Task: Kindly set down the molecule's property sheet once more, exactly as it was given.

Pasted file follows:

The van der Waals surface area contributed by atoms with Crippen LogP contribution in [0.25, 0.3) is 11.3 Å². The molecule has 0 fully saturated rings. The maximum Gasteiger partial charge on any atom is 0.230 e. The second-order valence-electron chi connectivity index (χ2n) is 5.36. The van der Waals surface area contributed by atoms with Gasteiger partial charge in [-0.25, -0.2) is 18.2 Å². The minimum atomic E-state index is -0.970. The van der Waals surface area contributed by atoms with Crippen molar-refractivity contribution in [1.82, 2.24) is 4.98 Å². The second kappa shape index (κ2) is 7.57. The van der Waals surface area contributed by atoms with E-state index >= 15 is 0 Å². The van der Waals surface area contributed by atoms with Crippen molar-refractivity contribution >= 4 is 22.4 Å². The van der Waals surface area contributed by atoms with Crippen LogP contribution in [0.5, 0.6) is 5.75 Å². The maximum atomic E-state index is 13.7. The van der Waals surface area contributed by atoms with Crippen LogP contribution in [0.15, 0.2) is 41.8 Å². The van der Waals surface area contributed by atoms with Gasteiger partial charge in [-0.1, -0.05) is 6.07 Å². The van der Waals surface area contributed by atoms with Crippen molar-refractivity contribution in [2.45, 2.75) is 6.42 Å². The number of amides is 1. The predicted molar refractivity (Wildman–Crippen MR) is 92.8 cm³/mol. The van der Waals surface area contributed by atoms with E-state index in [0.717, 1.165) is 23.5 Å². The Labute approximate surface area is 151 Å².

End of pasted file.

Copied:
The van der Waals surface area contributed by atoms with Crippen LogP contribution in [0.25, 0.3) is 11.3 Å². The molecule has 0 fully saturated rings. The maximum Gasteiger partial charge on any atom is 0.230 e. The second-order valence-electron chi connectivity index (χ2n) is 5.36. The van der Waals surface area contributed by atoms with Gasteiger partial charge in [-0.25, -0.2) is 18.2 Å². The minimum atomic E-state index is -0.970. The van der Waals surface area contributed by atoms with Crippen molar-refractivity contribution in [1.82, 2.24) is 4.98 Å². The second kappa shape index (κ2) is 7.57. The van der Waals surface area contributed by atoms with E-state index >= 15 is 0 Å². The van der Waals surface area contributed by atoms with Crippen molar-refractivity contribution >= 4 is 22.4 Å². The van der Waals surface area contributed by atoms with Crippen LogP contribution in [0.5, 0.6) is 5.75 Å². The maximum atomic E-state index is 13.7. The van der Waals surface area contributed by atoms with Crippen LogP contribution in [0.15, 0.2) is 41.8 Å². The van der Waals surface area contributed by atoms with Gasteiger partial charge in [-0.1, -0.05) is 6.07 Å². The van der Waals surface area contributed by atoms with Crippen molar-refractivity contribution in [2.45, 2.75) is 6.42 Å². The number of amides is 1. The predicted molar refractivity (Wildman–Crippen MR) is 92.8 cm³/mol. The van der Waals surface area contributed by atoms with E-state index in [0.717, 1.165) is 23.5 Å². The Labute approximate surface area is 151 Å².